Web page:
By: Matt Garrott

By: Matt Garrott

Bathed in the cold incandescent of my refrigerator’s light, I stared vacantly at my sparse options. Condiments, beer, a block of cheese… My stomach growled in hunger. Aha! What’s this? Leftover sushi from … probably not too long ago, right? I did a quick risk assessment. When did I bring home sushi? What kind of maniac saves leftover sushi? Doesn’t that defeat the whole point? How long can you keep sushi in the fridge before it goes bad? Did the old man mean Eastern or Central time when he said I shouldn’t feed the mogwai after midnight? I could take my chances with this somewhat fresh-ish raw salmon, but even a slight miscalculation would have dire consequences later. But I’m hungry now!

Due to the indeterminate origin and date of acquisition, I threw the sushi away. No late night snack tonight. The miniscule reward of satisfying a late night snack-attack was not worth the risk of explosive illness later.

What does this have to do with investing? Today, investors are stuffing their pockets with as much leftover sushi as they can handle. Artificially low interest rates have spurred a chase for yield. Investors are being told they need higher dividends and higher yielding bonds regardless of their goals. The people telling them this usually have a high dividend, high yield, or “bond replacement” product to sell. This is the classic “create a sense of urgency” sales pitch. There’s nothing inherently wrong with high yield investments, but when they replace a core fixed income allocation, the risk profile of the entire portfolio shifts dramatically.

Core fixed income generally acts as ballast for a portfolio – something that will hold up well during bad stock markets. It is not a return-driver so much as it is a risk-reducer. High yield bonds (both municipal and taxable), floating rate, and bank loan funds are being sold by product peddlers as core fixed income replacements even though these securities have experienced sharp drops, often at the same time as the stock market. During the financial crisis they dropped as much as 30%. The Barclays Aggregate Bond Index’s largest drop was less than 4%. It wasn’t sexy. No one was cold-calling investors trying to sell vanilla bond portfolios, but that’s what worked. An investor looking to squeeze out another couple of percent of return ended up with a mouthful of stale sushi.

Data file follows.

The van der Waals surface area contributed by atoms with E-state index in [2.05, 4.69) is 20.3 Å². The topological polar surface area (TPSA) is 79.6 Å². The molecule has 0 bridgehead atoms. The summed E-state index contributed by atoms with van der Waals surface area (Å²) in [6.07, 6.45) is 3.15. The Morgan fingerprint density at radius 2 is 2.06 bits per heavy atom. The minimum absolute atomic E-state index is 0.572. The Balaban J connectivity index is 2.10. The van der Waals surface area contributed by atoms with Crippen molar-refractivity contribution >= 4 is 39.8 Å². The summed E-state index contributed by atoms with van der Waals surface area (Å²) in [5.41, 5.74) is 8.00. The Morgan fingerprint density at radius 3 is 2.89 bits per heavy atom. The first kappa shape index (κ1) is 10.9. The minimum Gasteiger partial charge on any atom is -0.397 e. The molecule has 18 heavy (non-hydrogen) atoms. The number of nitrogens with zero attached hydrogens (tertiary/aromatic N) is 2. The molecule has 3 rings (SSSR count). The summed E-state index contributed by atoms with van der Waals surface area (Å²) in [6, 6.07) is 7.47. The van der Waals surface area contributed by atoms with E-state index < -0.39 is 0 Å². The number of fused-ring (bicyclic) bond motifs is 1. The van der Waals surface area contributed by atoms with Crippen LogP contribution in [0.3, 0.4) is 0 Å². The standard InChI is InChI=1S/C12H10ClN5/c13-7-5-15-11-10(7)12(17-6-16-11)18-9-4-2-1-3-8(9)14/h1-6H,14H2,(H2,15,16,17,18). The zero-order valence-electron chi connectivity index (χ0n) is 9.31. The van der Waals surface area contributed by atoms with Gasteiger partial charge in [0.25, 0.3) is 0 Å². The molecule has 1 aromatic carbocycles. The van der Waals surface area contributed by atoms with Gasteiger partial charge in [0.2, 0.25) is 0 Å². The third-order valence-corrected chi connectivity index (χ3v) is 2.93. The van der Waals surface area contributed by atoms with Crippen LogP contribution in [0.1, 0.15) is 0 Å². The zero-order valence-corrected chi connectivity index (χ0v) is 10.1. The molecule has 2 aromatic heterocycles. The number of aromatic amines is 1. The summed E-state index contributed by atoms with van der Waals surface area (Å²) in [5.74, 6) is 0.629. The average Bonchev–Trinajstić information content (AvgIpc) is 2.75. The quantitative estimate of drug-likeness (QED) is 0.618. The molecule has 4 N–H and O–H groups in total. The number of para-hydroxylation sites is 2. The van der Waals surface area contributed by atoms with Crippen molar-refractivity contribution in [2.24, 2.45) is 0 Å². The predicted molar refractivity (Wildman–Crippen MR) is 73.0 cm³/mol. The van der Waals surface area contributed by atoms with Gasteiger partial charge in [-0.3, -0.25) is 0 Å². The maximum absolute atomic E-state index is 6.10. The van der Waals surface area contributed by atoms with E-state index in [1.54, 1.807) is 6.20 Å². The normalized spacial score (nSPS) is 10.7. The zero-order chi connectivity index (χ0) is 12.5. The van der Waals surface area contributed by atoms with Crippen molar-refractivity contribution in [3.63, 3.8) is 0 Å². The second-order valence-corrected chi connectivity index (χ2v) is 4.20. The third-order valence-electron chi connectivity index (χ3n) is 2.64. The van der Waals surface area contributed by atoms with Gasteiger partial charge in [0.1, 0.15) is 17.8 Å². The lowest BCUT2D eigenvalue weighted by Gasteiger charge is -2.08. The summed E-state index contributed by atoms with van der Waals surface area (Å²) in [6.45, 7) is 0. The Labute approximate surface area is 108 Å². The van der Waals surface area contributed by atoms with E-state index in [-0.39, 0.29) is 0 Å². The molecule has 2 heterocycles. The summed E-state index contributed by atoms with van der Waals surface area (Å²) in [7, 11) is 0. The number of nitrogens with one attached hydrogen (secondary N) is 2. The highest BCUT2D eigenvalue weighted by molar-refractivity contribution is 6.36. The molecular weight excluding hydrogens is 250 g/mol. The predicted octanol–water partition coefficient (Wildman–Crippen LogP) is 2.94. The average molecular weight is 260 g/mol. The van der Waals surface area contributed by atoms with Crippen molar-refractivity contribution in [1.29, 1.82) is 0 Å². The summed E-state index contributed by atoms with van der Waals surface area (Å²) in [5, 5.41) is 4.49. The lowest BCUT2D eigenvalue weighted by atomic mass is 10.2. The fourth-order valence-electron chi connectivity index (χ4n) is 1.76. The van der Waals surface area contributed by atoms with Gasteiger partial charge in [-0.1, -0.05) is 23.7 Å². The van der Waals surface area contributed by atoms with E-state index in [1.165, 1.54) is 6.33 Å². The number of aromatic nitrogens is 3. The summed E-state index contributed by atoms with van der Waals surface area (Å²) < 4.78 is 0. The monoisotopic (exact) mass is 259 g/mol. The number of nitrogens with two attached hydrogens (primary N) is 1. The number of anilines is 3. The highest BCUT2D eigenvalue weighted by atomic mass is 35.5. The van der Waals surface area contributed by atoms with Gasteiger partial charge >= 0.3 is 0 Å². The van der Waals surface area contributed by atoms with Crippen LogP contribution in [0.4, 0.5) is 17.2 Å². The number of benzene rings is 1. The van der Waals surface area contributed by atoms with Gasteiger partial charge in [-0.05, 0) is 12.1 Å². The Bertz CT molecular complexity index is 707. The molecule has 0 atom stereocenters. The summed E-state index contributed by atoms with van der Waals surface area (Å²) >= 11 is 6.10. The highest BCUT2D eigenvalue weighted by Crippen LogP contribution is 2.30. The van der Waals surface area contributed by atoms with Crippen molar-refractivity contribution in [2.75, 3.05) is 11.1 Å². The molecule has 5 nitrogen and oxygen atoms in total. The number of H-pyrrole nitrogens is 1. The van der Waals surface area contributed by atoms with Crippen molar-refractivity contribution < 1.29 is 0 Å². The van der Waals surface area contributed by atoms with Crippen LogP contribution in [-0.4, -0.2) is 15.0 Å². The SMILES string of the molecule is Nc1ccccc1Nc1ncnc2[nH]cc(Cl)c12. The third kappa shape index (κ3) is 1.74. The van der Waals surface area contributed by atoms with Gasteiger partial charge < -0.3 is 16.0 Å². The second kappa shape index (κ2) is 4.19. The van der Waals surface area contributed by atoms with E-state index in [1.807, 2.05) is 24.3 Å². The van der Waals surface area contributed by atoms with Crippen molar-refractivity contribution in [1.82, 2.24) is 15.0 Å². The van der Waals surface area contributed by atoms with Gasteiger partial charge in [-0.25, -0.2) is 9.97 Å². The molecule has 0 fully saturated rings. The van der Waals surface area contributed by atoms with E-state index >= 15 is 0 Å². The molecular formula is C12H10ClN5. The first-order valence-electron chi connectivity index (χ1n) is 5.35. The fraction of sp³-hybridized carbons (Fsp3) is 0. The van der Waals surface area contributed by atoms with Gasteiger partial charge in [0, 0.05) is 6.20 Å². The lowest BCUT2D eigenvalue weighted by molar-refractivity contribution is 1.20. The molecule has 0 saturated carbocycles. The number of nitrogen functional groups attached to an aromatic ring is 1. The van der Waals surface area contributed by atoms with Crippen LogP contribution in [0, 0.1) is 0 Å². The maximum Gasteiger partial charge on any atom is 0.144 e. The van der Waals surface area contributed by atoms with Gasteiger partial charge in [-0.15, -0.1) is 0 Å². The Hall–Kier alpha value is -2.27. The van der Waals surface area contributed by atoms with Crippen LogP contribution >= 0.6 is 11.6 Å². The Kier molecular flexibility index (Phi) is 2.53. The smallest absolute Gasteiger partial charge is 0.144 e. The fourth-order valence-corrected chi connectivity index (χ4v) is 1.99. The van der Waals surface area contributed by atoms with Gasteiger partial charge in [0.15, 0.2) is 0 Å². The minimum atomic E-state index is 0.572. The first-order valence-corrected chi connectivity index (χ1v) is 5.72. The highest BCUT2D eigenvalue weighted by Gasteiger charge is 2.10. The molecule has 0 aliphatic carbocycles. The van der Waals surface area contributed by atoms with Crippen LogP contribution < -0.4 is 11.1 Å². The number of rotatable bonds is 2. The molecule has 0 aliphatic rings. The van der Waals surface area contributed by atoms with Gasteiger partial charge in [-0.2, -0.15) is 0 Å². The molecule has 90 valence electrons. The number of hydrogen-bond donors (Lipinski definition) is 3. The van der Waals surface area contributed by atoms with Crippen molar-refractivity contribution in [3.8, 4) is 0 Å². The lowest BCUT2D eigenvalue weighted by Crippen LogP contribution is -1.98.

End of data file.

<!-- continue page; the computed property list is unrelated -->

When looking at these asset classes, be mindful of how risk and return are framed. Over the last 3 or 5 years, high yield looks fantastic, but that would exclude 2007 and 2008 where it caused some serious indigestion. Also look at what assets would need to be sold in order to chase yield. Selling a low volatility asset to buy a high volatility asset dramatically ramps up the volatility of the portfolio as a whole. After the financial crisis and the subsequent bull market, most investors are looking to keep a cap on their investments’ volatility, not increase it. Lastly, look to the cost of the product. Is the person selling it getting a commission? The C share class of mutual funds is particularly generous to those selling it. Is there a less expensive no-load alternative?

Do investors really need this extra risk to achieve their goals or are they being fed someone’s leftover unagi?